Ghana, however, is in the lower middle income countries of the world, with a 24.2% of the population under the threshold of poverty, according to World Bank data for 2012 (http://data.worldbank.org/country/ghana). Its economy has grown, mainly due to improvements in agriculture, the development of the extractive industries, the natural resources of the country (oil, gas, and minerals), the services sector, and manufacturing. However, the north of the country, where we conducted the study, is the poorest region, dominated by the Savannah with large areas of grasses, baobabs, and acacia trees. These arid areas −1.015 mm of rain per year– are used mostly for slash-and-burn farming and livestock. Also, the effects of the Harmattan, a dry wind from the wilderness, which reduces moisture and increases the number of hot days, last about 4 months of the year. Due to the previously mentioned, conflicts because of farmland distribution and the rudimentary and small-scale farming techniques, the inhabitants only have a subsistence economy.
Social and Political Structures
Both in OAX and NGHA, relatives play an important social role. However, there are some differences between these countries in the relatives' networks and also in other social structures.
In OAX, the nuclear family –parents and children– is the most widespread form of cohabitation. Sometimes, grandparents or other solitary members of the family can be part of the household, but normally children change their place of residence when they get married. In many cases, the ties between siblings become weaker, especially because of their different place of residence. Other social groups are those arising from the bonds created in the educational, work, and neighborhood contexts in which individuals move, characteristic of societies with a greater number of inhabitants and more complex social organizations.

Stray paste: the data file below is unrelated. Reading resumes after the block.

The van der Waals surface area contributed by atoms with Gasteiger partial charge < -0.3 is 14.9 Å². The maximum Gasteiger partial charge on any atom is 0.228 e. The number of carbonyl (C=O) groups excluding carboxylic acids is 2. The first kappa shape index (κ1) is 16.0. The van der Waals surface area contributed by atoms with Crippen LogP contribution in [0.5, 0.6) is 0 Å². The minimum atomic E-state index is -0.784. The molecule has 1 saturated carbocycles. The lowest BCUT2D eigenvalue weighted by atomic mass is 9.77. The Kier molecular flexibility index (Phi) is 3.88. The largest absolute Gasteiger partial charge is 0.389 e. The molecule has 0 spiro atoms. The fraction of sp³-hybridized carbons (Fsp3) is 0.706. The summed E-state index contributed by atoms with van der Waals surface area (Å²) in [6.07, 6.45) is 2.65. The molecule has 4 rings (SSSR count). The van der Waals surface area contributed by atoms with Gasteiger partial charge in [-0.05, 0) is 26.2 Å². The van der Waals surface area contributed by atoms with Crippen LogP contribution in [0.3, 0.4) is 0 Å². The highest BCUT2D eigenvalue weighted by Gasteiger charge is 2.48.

However, the sense of community is deeply rooted among these groups. Both in urban areas –“colonias”– as in the rural area –“municipality”–, people create a sense of community. The community plays a role in the self-management of common affairs (Maldonado Alvarado, 2013). The community is organized through periodic assemblies which all adult members can and must attend–women are increasingly being more accepted in these meetings. The community is also managed through some public service obligations –“tequios”– that are required of its members. In the cities, such communities are constituted around the occupied territory, which allows the coexistence of people settled from other municipalities –different cultural traits–, with Mestizos.